German scientists recently shared a hypothesis why some vaccinates can cause rare blood clots. “While the harmless part of the virus is being made in the nucleus, bits of genetic material can break off, creating ‘mutant’ proteins that leave the cell and travel around the body,” reports?Insider. “Blood vessel walls respond to these proteins, which triggers blood clots, they said.” Read on to hear about the 7 symptoms of a blood clot—and to ensure your health and the health of others, don’t miss these Sure Signs You Have “Long” COVID and May Not Even Know It.
You may have a headache, and it will be “severe”—these may “range from cluster headache such as onset, worst headache of life, migraine-like headache, exploding headache, chronic tension headache, chronic daily headache, and thunderclap headache,” according to one study.
”If you have cerebral venous sinus thrombosis: Respond quickly to symptoms like headaches, blurry vision, fainting, losing control of a part of your body, and seizures. If you have the above symptoms, have someone take you immediately to the emergency room or call 911 for help,” says Johns Hopkins.
One Cerebral Venous Sinus Thrombosis patient—unrelated to the vaccines—had a “mood disorder, infrequent migraine without aura, GERD, and ulcerative colitis presented to the emergency department with four weeks of abdominal pain, hematochezia, and an unintentional 28-pound weight loss over those four weeks.”
”If a blood clot forms in a deep vein, it can block the flow of blood, which prevents the tissues from draining properly. This causes excess fluid accumulation, swelling, warmth and discomfort in the leg. A blood clot in a deep vein may also break off and travel back to the heart and into the lungs,” says Lifebridge Health.
”Petechiae are pinpoint, round spots that appear on the skin as a result of bleeding. The bleeding causes the petechiae to appear red, brown or purple. Petechiae (puh-TEE-kee-ee) commonly appear in clusters and may look like a rash. Usually flat to the touch, petechiae don’t lose color when you press on them,” says the Mayo Clinic. This issue “may start as ischemic neuronal damage, petechiae later merging into large hematomas,” says a study.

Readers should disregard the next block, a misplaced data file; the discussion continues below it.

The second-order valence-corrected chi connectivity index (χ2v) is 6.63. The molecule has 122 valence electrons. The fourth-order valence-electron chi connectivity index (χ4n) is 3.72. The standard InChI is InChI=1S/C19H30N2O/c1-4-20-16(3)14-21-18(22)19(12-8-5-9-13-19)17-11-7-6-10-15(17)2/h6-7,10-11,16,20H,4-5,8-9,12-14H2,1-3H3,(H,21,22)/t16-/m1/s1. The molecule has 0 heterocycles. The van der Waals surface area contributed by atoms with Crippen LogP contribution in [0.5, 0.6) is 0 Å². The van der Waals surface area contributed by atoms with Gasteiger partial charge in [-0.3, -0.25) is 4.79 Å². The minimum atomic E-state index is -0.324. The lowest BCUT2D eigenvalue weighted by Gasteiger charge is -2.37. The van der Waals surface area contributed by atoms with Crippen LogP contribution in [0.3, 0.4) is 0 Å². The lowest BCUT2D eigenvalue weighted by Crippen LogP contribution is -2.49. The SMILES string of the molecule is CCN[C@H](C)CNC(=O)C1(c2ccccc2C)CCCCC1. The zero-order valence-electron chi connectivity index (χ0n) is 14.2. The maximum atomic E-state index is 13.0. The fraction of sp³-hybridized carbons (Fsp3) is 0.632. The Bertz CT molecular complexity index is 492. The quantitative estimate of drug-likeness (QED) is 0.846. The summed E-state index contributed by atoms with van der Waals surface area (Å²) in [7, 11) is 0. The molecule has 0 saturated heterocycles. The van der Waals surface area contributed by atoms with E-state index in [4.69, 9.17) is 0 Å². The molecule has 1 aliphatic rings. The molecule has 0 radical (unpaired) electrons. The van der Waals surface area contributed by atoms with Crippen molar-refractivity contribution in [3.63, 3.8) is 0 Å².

”Easy bruising sometimes indicates a serious underlying condition, such as a blood-clotting problem or a blood disease,” says the Mayo Clinic. “See your doctor if you:
Have frequent, large bruises, especially if your bruises appear on your trunk, back or face, or seem to develop for no known reasons
Have easy bruising and a history of significant bleeding, such as during a surgical procedure
Suddenly begin bruising, especially if you recently started a new medication
Have a family history of easy bruising or bleeding”
Shortness of breath ” typically appears suddenly and always gets worse with exertion,” says the Mayo Clinic. It can also include difficulty breathing.
The CDC is recommending doctors look out for “severe headache, backache, new neurologic symptoms, severe abdominal pain, shortness of breath, leg swelling, petechiae (tiny red spots on the skin), or new or easy bruising” and urges they “obtain platelet counts and screen for evidence of immune thrombotic thrombocytopenia.”
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If you experience any of them, “contact your healthcare provider and seek medical treatment urgently.”
The risk of developing the condition is higher in the first three weeks after getting the vaccine and decreases over time. “If you received the vaccine more than three weeks ago, the risk of developing a blood clot is likely very low at this time,” they explain. “If you received the vaccine within the last three weeks, your risk of developing a blood clot is also very low and that risk will decrease over time.” So get vaccinated when it becomes available to you, and to protect your life and the lives of others, don’t visit any of these 35 Places You’re Most Likely to Catch COVID.